A groundbreaking new report by the London Assembly has revealed that a significant number of the capital's small theatres are worried about their financial future.
The report, titled Centre Stage - Supporting small theatres in the capital, surveyed 105 smaller venues over a period of six months.
It finds that "the combined pressures of a struggling economy and reductions in public spending have increased the risks facing small theatres".
Three quarters of venues surveyed said they need to significantly upgrade or repair their buildings, but 93 percent have yet to raise the money to carry out the work. One in five feel "very insecure" about their financial future.
Despite only 20 percent reporting a decrease in ticket sales in that past year, many felt they do not attract enough customers and have difficulty finding resources for marketing.
Clare Slater, executive director of the Gate Theatre in Notting Hill, told the committee: "We have limited marketing budgets and we also, more importantly, have limited staff resources to focus on marketing. We do not currently have a dedicated member of staff solely working on marketing, and if we did this would allow a more in-depth strategy to help grow our core audience. Instead it is part of our producer's role, who is already very busy."
The report advocates the use of joint marketing initiatives between venues and better promotion through the establishment of festivals organised by the Greater London Authority (GLA).
It also said the Mayor should offer available space in City Hall to small theatre groups needing to rehearse, and that a fund should be established drawing in philanthropic support to raise money for theatre repairs and upgrades.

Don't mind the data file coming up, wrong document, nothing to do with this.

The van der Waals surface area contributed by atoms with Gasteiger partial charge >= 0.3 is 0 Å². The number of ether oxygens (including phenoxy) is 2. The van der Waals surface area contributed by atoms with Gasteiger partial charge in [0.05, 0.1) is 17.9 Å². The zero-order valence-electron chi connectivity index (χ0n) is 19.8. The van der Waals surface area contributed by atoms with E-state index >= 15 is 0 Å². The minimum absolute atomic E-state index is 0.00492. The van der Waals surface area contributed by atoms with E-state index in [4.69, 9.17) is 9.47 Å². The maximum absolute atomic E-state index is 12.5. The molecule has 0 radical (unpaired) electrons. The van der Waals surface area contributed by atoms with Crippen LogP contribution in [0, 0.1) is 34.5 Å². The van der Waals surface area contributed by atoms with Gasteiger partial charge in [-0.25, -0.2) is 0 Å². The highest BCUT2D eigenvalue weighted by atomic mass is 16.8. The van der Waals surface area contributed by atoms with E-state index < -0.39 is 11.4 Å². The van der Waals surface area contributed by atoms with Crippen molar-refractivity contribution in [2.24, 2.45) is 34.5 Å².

Of the venues surveyed, over 50 percent receive no public subsidy.
More than 85% of theatre managers said they lacked rehearsal space, while 34% feared their theatre spaces would be sold or converted.
Labour's Tom Copley, who led the investigation, said: "When most people think of theatre in London their thoughts immediately turn to the West End. Yet London's theatre scene extends far beyond the bright lights of Leicester Square and Covent Garden.
"From the Bull Theatre in Barnet to the Blue Elephant in Camberwell, Questors in Ealing to the Queen's Theatre in Hornchurch, London's small theatres play a major role in the cultural life of our city."
Comedienne Jo Brand added: "Theatres and performance spaces are essential if we value cultural experiences. Opportunities to experiment and learn are vital to sustain the fantastic performing talent we nurture - against all odds, it sometimes feels. Small is generally where you start, hence the preservation of small venues must be a priority, not just in London but country wide."
Read the full report here
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